UFC 168 is already being pegged as the biggest pay-per-view of all time.
The event's ever-growing attention and hype has not sustained itself based on a variety of fights, though. Instead, this Saturday's end-of-year show has orbited one big fight and one big fight only.
Chris Weidman vs. Anderson Silva II.
As arguably the most anticipated rematch in mixed martial history, Silva will aim to avenge a July loss at the very sneaky left hand of then-challenger Weidman.
In order for "The Spider" to take back what was once his and prove that Weidman's first victory was more luck than fate, he must successfully answer these five important questions.
Before UFC 162, Anderson Silva had never lost in the UFC. That unworldly epoch of success and dominance lasted 16 fights over six years.
Therefore, it's understandable how foreign the idea of losing must have been to Silva after Chris Weidman leveled him with one swift left hook back in July.
It was a devastating loss in itself, but made that much more compelling considering Silva's reign of excellence throughout his Octagon tenure.
With that said, nobody truly knows how Silva is going to rebound after his first UFC loss. While the skill to perform at the highest professional level is most certainly still there, winning just isn't a certainty these days.
It should be interesting to say the least.
Time and time again, Anderson Silva has made some of the best strikers in the UFC look like blind lumberjacks.
However, as good as the Brazilian is at avoiding his opponent's axe and chopping his own tree down, he failed to dodge Chris Weidman's fists at UFC 162.
With hands at his side and a smile on his face, Silva did little to protect himself. Some might even say he happily invited Weidman to hit him.
While we've seen Silva willingly take damage in the past to display Muhammad Ali-like toughness, it ultimately cost him the UFC championship five months ago.
If he respects Weidman's power, tucks his chin and bulls forward this weekend, then Silva should once again feast on his feet.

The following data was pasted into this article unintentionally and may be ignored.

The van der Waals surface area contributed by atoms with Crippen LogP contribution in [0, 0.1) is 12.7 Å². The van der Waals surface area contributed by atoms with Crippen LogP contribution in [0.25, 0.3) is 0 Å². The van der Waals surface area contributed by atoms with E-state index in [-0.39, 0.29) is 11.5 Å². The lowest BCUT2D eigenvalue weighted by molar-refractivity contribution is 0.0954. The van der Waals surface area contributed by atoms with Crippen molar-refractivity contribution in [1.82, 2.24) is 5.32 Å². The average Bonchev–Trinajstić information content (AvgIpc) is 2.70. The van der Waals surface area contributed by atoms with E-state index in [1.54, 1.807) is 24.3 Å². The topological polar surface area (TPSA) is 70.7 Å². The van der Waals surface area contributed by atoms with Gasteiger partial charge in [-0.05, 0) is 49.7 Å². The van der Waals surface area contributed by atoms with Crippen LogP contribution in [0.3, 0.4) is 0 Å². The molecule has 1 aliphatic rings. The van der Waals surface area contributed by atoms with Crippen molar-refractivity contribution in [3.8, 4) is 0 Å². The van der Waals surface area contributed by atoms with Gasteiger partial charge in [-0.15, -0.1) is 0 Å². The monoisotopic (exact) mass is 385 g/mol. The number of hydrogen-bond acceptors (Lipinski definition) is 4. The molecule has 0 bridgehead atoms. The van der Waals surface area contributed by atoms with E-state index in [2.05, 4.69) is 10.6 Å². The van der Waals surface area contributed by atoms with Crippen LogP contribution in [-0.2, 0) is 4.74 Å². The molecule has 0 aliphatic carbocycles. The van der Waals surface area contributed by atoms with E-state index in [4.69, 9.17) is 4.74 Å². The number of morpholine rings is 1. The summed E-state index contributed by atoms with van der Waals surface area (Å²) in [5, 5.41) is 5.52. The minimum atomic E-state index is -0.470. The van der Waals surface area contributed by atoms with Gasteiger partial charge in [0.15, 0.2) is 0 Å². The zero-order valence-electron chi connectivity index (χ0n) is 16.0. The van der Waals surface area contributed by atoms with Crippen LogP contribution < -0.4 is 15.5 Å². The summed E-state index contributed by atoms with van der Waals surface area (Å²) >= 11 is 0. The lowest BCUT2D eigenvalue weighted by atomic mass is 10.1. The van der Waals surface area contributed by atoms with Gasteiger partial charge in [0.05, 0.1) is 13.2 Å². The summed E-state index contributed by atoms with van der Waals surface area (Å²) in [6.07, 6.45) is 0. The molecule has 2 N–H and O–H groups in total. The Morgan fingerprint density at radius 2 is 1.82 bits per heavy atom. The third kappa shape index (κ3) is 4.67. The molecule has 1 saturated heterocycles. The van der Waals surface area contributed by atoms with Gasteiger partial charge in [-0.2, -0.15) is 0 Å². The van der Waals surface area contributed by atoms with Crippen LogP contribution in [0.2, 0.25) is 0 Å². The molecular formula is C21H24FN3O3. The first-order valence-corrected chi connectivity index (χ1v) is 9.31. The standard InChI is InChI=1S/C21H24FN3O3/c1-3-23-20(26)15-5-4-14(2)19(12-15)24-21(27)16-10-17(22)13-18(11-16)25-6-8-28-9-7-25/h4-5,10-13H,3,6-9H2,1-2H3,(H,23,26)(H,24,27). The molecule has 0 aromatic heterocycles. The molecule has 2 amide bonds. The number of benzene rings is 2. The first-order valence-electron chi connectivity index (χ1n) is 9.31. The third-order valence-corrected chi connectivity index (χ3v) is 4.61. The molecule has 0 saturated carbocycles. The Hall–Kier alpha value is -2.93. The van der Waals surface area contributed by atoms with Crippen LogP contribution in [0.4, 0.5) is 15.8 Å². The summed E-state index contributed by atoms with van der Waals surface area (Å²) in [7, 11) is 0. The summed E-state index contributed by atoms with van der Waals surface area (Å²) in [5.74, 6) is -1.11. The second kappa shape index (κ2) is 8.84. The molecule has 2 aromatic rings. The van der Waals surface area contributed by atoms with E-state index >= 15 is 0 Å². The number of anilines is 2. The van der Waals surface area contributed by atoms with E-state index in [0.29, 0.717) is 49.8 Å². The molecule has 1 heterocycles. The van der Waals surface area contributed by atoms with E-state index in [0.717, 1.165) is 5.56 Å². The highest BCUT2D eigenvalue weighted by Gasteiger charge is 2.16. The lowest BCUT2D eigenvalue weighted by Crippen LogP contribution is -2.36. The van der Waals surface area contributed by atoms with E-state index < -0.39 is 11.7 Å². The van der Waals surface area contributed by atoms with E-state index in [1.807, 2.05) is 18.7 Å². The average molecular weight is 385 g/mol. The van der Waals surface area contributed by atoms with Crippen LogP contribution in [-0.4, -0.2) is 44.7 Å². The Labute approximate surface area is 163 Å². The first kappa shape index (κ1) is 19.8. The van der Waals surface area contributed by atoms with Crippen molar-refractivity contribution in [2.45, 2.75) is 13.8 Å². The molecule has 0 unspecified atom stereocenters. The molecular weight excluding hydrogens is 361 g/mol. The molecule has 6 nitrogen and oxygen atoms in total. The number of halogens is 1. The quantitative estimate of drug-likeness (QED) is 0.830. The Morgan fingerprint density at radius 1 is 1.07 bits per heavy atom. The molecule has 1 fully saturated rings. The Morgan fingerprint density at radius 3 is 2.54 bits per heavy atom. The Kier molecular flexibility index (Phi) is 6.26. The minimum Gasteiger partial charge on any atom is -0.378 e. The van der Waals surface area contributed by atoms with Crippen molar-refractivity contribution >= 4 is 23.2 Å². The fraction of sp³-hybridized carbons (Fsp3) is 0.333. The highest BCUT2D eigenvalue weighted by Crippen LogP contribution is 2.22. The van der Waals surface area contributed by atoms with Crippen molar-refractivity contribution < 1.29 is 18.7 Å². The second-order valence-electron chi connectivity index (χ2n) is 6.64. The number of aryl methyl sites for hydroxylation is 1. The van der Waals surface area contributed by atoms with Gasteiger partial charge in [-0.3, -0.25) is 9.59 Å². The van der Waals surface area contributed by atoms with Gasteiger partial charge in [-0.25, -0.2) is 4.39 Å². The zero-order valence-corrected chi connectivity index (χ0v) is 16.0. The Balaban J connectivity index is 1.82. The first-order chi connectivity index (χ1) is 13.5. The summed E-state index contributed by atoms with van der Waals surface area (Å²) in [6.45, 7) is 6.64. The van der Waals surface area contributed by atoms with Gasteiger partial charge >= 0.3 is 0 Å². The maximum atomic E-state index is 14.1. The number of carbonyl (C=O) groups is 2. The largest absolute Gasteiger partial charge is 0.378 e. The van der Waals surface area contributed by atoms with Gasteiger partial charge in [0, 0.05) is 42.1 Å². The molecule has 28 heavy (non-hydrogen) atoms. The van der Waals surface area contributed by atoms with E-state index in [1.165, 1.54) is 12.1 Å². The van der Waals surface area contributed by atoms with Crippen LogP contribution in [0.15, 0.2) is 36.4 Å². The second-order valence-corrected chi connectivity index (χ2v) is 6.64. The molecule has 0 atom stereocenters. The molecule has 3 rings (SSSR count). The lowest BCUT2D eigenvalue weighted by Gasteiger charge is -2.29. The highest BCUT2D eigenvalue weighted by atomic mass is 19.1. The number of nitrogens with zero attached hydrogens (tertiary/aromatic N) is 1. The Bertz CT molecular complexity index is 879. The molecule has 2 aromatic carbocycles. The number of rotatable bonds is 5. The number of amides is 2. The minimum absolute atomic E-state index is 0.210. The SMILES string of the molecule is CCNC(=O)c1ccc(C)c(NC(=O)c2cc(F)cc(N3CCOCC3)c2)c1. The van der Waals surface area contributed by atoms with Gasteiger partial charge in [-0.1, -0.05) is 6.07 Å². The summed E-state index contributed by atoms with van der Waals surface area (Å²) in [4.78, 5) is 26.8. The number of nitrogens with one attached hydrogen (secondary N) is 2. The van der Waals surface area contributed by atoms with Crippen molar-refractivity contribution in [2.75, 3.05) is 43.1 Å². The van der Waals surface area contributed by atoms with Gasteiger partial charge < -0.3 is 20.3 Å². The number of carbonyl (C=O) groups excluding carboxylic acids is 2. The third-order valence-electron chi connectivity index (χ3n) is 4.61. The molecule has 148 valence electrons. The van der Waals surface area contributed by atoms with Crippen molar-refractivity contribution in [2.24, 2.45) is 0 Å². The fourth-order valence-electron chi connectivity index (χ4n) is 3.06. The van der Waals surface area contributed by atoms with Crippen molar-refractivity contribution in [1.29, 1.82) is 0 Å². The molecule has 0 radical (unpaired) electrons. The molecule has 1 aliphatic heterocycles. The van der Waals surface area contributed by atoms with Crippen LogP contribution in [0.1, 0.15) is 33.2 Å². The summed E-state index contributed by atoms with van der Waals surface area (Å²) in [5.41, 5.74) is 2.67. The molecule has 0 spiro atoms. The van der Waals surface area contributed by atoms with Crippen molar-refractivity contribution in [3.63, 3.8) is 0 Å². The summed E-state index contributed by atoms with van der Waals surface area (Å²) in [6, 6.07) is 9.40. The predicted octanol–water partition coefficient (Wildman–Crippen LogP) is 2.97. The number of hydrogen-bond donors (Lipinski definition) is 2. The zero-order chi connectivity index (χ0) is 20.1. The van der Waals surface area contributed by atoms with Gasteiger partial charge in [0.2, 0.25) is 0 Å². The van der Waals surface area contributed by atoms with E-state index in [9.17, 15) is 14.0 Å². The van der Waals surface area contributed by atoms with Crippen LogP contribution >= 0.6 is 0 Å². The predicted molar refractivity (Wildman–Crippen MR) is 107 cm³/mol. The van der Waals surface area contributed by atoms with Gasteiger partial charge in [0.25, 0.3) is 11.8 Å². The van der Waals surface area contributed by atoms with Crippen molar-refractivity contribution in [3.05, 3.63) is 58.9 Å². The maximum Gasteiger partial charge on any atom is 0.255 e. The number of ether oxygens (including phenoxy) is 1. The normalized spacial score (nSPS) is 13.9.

With much respect, Chuck Liddell is the poster boy for long-lasting champions turned unconscious foe.
As arguably one of the greatest champions in UFC history, Liddell was as unstoppable as anybody in the sport. He leveled opponents with resilient power, superb timing and overwhelming pressure.
However, after Rashad Evans cleaned his clock at UFC 88, things were never the same. Tainted with unfamiliar defeat, Liddell never regained his prominence, losing by first-round finishes in both of his fights that would follow.
While Anderson Silva has been more dominant than Liddell ever was, it's still a cause for concern. Some fighters just can't regain preexisting perfection after experiencing such physical agony.
As good as Silva is, he's still coming into UFC 168 with one more knockout defeat on his resume than he had before. Whether or not that leads to him coming down with Chuck Liddell Syndrome has yet to be determined.
So much has been said about Chris Weidman's historic finish of Anderson Silva at UFC 162.
It was a remarkable knockout and will go down as one of the biggest punches ever thrown inside a cage.
However, as prolific as it was, it's unlikely to happen again. That means Silva needs to game-plan for what's actually going to happen—and Weidman trying to take him down is what's actually going to happen.
In their first meeting, Weidman was able to get to Silva early and land some nice ground-and-pound. However, after dropping his hands and giving himself more leverage against Weidman's takedowns, Silva stayed on his feet.
As far as this weekend is concerned, Silva needs to understand how focused and centered Weidman is going to be. He isn't going to be taken out of his game plan like last time, and if Silva starts to reign strikes, "The All-American" will look to bring the fight to the mat.
In any case, staying low, staying humble and staying patient is the best recipe for Silva to defend Weidman's wrestling. The occasional flying knee will obviously help, too.
Possessing the mental fortitude to train hard, focus intently and prepare religiously to step inside the Octagon is often half the battle when it comes to the world's best fighters.
Your head needs to be in the right place come fight night or disaster is imminent.
For Anderson Silva, who has shown a sometimes blase attitude toward losing his infamous belt, prolonging the determination and desire to become the middleweight champ once again is his biggest hurdle.
With a lengthy career behind him, a superfight with Roy Jones Jr. on the horizon and enough money to retire three times over, Silva may find it more difficult than usual to keep his mental composure.
However, if he's willing to give it his all this Saturday at UFC 168, he'll most likely recapture UFC gold.
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